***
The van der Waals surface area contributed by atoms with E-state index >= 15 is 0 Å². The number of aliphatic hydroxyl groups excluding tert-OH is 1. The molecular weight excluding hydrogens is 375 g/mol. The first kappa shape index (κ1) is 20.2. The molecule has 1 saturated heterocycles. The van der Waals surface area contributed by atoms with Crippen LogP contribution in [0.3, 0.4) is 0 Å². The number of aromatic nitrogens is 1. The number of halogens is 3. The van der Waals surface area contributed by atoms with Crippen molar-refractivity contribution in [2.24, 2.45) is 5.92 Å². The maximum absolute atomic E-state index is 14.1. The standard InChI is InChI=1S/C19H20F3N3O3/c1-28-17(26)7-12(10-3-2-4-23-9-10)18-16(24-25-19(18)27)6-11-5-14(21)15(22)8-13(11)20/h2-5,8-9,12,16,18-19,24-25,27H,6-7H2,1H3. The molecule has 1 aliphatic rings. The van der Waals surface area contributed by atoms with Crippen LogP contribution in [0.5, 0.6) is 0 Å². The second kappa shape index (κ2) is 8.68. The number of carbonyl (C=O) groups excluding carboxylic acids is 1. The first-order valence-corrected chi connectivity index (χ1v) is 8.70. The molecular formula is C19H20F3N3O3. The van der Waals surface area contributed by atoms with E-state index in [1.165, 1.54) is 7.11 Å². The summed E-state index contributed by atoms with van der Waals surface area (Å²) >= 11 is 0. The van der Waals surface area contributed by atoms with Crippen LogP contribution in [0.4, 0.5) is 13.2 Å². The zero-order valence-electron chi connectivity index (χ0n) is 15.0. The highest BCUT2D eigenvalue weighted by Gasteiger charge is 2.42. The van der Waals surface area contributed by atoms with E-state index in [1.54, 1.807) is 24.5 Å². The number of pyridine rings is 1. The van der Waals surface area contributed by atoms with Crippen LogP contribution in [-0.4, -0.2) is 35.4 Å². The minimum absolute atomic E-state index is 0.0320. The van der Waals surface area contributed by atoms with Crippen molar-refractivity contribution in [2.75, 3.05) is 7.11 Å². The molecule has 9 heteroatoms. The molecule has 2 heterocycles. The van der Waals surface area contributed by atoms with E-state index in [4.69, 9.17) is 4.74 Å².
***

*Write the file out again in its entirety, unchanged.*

The van der Waals surface area contributed by atoms with E-state index >= 15 is 0 Å². The number of aliphatic hydroxyl groups excluding tert-OH is 1. The molecular weight excluding hydrogens is 375 g/mol. The first kappa shape index (κ1) is 20.2. The molecule has 1 saturated heterocycles. The van der Waals surface area contributed by atoms with Crippen LogP contribution in [0.3, 0.4) is 0 Å². The number of aromatic nitrogens is 1. The number of halogens is 3. The van der Waals surface area contributed by atoms with Crippen molar-refractivity contribution in [2.24, 2.45) is 5.92 Å². The maximum absolute atomic E-state index is 14.1. The standard InChI is InChI=1S/C19H20F3N3O3/c1-28-17(26)7-12(10-3-2-4-23-9-10)18-16(24-25-19(18)27)6-11-5-14(21)15(22)8-13(11)20/h2-5,8-9,12,16,18-19,24-25,27H,6-7H2,1H3. The molecule has 1 aliphatic rings. The van der Waals surface area contributed by atoms with Crippen LogP contribution in [0.5, 0.6) is 0 Å². The second kappa shape index (κ2) is 8.68. The number of carbonyl (C=O) groups excluding carboxylic acids is 1. The first-order valence-corrected chi connectivity index (χ1v) is 8.70. The molecular formula is C19H20F3N3O3. The van der Waals surface area contributed by atoms with E-state index in [1.165, 1.54) is 7.11 Å². The summed E-state index contributed by atoms with van der Waals surface area (Å²) >= 11 is 0. The van der Waals surface area contributed by atoms with Crippen LogP contribution in [0.4, 0.5) is 13.2 Å². The zero-order valence-electron chi connectivity index (χ0n) is 15.0. The highest BCUT2D eigenvalue weighted by Gasteiger charge is 2.42. The van der Waals surface area contributed by atoms with E-state index in [1.54, 1.807) is 24.5 Å². The number of pyridine rings is 1. The van der Waals surface area contributed by atoms with Crippen LogP contribution in [-0.4, -0.2) is 35.4 Å². The minimum absolute atomic E-state index is 0.0320. The van der Waals surface area contributed by atoms with Crippen molar-refractivity contribution in [2.75, 3.05) is 7.11 Å². The molecule has 9 heteroatoms. The molecule has 2 heterocycles. The van der Waals surface area contributed by atoms with E-state index in [4.69, 9.17) is 4.74 Å².